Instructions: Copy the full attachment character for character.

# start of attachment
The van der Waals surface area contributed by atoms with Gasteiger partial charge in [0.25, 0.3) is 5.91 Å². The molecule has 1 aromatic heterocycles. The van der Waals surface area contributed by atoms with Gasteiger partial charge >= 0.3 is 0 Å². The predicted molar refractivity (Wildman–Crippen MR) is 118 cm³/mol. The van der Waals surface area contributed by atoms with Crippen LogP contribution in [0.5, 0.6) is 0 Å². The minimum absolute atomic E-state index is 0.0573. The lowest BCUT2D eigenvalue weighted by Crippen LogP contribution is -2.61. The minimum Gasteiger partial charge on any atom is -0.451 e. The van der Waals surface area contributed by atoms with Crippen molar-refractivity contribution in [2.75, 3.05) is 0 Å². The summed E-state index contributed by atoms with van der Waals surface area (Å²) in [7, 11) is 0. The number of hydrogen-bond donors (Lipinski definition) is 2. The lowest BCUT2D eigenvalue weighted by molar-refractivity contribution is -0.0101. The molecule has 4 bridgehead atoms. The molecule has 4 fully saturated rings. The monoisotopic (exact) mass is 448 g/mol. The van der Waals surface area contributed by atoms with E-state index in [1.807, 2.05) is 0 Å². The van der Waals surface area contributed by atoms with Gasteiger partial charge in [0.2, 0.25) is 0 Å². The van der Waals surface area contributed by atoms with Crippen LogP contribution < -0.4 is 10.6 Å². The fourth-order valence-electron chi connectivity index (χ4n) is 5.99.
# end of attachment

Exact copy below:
The van der Waals surface area contributed by atoms with Gasteiger partial charge in [0.25, 0.3) is 5.91 Å². The molecule has 1 aromatic heterocycles. The van der Waals surface area contributed by atoms with Gasteiger partial charge >= 0.3 is 0 Å². The predicted molar refractivity (Wildman–Crippen MR) is 118 cm³/mol. The van der Waals surface area contributed by atoms with Crippen LogP contribution in [0.5, 0.6) is 0 Å². The minimum absolute atomic E-state index is 0.0573. The lowest BCUT2D eigenvalue weighted by Crippen LogP contribution is -2.61. The minimum Gasteiger partial charge on any atom is -0.451 e. The van der Waals surface area contributed by atoms with Crippen molar-refractivity contribution in [2.75, 3.05) is 0 Å². The summed E-state index contributed by atoms with van der Waals surface area (Å²) in [7, 11) is 0. The number of hydrogen-bond donors (Lipinski definition) is 2. The lowest BCUT2D eigenvalue weighted by molar-refractivity contribution is -0.0101. The molecule has 4 bridgehead atoms. The molecule has 4 fully saturated rings. The monoisotopic (exact) mass is 448 g/mol. The van der Waals surface area contributed by atoms with E-state index in [1.807, 2.05) is 0 Å². The van der Waals surface area contributed by atoms with Gasteiger partial charge in [0.2, 0.25) is 0 Å². The van der Waals surface area contributed by atoms with Crippen LogP contribution < -0.4 is 10.6 Å². The fourth-order valence-electron chi connectivity index (χ4n) is 5.99.